Naming conventions for Doom Sprites

In order to make sense of the DEHACKED tutorials I will have on this page It is important to understand the naming convention for Doom sprites.  This is my understanding of how the names work.   If anyone has more information, then please let me know .


The names of sprites in doom have 3 main parts that allow the doom engine to work with them properly.

Part 1 - The Sprite sequence identifier

Every doom sprite starts off with 4 letters.  These identify it as being part of a series of sprites.  All sprites in the same series begin with the same 4 letters.  Eg  The Former human trooper sprites are identified by starting with POSS, the shotgun guy by SPOS, the arachnotron by BSPI, and the Cyberdemon by CYBR.

Part 2 - The sub sprite identifier

After the initial 4 letters, there is another letter that identifies which sub sprite, or stage in an animation sequence, the graphic belongs to.  Eg  POSSA identifies the first walking sprite for the trooper, POSSB is the second frame, POSSC the third and so on.  These letters continue in alphabetical order for the entire series of the sprite's animation.  If the sprite only has one frame, there will only be an A sprite. 

The archvile causes a slight problem because it has so many frames in its attack and resurrection sequences.  Id extended the naming sequence beyond the 26 letters in the alphabet to include a few additional punctuation characters.  Unfortunately these work just fine inside a WAD file, but are illegal file names under DOS or Windows operating systems.  If you are exporting and importing files from the end of the archvile animation, you will need to be careful with your file and internal wad lump names.

Part 3 - The view point identifier

Finally there is a number that identifies which graphic to show depending on where you are viewing the object from.   For things like enemies that can be viewed from a number of different angles they will have the numbers 1,2,3,4,5,6,7 and 8 in their sprite sequences.  1 is used for a front on view, 2 for facing diagonally to the left of the player, 3 side on to the player facing to the player's left, 4 facing diagonally left away from the player and 5 back on to the player.  6 is the facing diagonally right away from the player, 7 side on facing towards the player's right and 8 facing diagonally right towards the player.

Sprites that can only be seen from one angle are far simpler.  Their view point identifier is 0 indicating they will always be seen from that angle (eg pillars, death sequences, power ups etc).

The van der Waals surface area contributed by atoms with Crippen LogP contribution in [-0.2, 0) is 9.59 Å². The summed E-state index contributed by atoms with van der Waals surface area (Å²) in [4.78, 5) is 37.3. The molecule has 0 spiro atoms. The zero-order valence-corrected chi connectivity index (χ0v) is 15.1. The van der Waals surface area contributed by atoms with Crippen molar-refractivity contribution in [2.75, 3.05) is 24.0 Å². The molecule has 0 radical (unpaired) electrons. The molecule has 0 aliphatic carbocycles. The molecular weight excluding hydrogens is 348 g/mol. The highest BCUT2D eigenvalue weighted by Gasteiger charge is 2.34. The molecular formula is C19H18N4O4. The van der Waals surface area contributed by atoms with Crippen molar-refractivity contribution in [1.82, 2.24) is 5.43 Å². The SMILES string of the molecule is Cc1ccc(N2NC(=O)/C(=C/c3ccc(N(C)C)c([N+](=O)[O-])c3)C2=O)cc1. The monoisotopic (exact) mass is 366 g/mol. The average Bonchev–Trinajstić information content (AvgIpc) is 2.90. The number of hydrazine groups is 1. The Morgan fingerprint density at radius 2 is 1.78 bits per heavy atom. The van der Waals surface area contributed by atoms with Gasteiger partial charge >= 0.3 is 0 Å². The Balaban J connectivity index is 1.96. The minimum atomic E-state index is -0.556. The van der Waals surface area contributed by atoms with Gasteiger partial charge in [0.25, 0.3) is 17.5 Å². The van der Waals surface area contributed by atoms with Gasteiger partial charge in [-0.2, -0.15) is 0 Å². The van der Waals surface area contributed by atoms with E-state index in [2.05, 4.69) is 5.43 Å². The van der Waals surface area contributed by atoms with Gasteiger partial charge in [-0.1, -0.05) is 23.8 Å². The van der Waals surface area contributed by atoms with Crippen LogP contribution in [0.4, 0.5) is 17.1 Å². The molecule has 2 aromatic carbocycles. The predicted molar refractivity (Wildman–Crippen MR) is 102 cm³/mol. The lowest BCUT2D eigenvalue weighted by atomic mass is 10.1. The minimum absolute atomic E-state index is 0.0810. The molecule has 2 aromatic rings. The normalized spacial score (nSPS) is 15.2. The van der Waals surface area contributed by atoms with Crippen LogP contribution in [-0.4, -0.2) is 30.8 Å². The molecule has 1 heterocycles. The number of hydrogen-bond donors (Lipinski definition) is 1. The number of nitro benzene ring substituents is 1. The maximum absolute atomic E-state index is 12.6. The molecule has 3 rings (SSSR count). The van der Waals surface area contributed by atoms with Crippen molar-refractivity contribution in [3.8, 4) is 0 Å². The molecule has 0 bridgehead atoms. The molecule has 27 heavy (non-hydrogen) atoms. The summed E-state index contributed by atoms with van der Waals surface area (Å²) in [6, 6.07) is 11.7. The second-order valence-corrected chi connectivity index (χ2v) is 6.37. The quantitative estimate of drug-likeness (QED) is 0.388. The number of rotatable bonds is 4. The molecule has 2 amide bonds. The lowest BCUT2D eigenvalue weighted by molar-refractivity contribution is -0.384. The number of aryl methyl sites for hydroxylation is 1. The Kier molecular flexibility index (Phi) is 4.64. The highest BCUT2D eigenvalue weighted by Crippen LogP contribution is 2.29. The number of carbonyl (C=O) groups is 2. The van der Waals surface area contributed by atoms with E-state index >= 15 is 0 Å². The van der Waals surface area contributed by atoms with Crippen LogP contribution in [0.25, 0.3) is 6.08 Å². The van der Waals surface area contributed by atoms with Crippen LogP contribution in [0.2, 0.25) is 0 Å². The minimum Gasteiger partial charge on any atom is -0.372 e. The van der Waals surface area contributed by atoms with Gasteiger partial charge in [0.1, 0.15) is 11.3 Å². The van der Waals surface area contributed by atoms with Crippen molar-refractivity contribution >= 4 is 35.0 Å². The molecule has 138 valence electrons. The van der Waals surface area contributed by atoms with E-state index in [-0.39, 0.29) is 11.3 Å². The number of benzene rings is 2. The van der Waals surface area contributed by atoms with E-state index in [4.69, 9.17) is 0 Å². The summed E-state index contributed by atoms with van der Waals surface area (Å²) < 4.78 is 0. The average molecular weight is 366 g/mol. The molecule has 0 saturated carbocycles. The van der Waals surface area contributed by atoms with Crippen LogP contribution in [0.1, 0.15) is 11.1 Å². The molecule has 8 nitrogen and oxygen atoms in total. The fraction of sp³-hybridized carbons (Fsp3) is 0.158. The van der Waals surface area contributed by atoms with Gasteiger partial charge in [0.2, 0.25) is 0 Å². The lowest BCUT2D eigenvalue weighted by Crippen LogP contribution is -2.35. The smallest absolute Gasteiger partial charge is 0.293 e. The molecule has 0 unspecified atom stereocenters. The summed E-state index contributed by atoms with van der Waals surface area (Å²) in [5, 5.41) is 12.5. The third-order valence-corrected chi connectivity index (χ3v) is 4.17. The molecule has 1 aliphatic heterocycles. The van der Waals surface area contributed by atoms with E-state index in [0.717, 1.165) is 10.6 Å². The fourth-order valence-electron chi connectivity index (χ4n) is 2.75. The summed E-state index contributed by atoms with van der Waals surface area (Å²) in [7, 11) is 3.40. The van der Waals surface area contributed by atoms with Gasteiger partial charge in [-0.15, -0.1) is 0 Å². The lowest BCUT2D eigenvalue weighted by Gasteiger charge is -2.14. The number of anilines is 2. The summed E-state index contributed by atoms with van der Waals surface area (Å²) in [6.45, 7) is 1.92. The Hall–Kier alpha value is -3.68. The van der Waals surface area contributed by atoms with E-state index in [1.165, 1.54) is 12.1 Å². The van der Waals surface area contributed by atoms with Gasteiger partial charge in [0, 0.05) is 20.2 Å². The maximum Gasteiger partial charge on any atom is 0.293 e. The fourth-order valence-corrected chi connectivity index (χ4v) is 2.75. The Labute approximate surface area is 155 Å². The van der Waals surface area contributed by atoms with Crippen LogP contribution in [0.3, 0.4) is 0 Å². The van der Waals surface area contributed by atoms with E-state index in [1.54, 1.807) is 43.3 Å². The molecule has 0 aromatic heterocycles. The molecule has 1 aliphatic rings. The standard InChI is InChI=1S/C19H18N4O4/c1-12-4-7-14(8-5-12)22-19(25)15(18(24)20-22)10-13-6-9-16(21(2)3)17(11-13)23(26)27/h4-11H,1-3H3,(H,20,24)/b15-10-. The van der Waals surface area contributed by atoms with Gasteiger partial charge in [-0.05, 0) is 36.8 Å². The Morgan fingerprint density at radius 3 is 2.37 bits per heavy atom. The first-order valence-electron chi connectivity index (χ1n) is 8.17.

When Id did most of the early enemies they were economising in a number of areas of Doom for various reasons (disk space being one).  One of these areas was the number of graphics included to show the enemy view points.  Some enemies e.g. The trooper has an extension to the naming process.   From what I have described above, the trooper should have the graphic lumps POSSA1, POSSA2, POSSA3, POSSA4, POSSA5, POSSA6, POSSA7 and POSSA8.  These would be the trooper (identified by POSS) frames.  The first sub sprite (identified by A) and all 8 angles (identified by the numbers).

The trooper actually has the following sprite names POSSA1, POSSA2A8, POSSA3A7, POSSA4A6 and POSSA5 (saving on having to produce 3 extra pictures).  Graphics like POSSA2A8 are used by the doom engine in two ways.  If the player can see the enemy from the 2 angle, the graphic is drawn normally.  If the player can see the enemy from the 8 angle, the same graphic is used, but reversed by the engine.  This is why, if you watch carefully, you can see the weapons of various enemies changing hands as they zig zag towards you.

possa.gif (5174 bytes)

Trooper frames.  The above shows POSSA1, A2A8, A3A7, A4A6 and A5

posses.gif (4546 bytes)

And the 4 sub sprites for the walking frames A, B, C, D

cposa.gif (3097 bytes)

The chaingun trooper is a newer, and less symmetrical guy, so has all angles individually drawn.

Some things use the naming convention in slightly different ways.  Some projectiles, and the lost soul reverse the angle naming procedure.  Eg instead of being SKULA3A7 as you might expect, you get SKULA7A3 instead.  In this case the graphic is drawn from the 7 angle and reversed for the 3 viewpoint.  I don't know what the reason for this is.  Perhaps in the early days Id were simply using a different naming convention for flying things and non flying things.

Some things use combinations of sub sprite identifiers.  Eg the Arachnotron's first frames have the format BSPIA1D1.  In this case, the graphic will be used the normal way round, for the first (A) walking frame, and reversed for the fourth (D) walking frame, both when viewed from front on.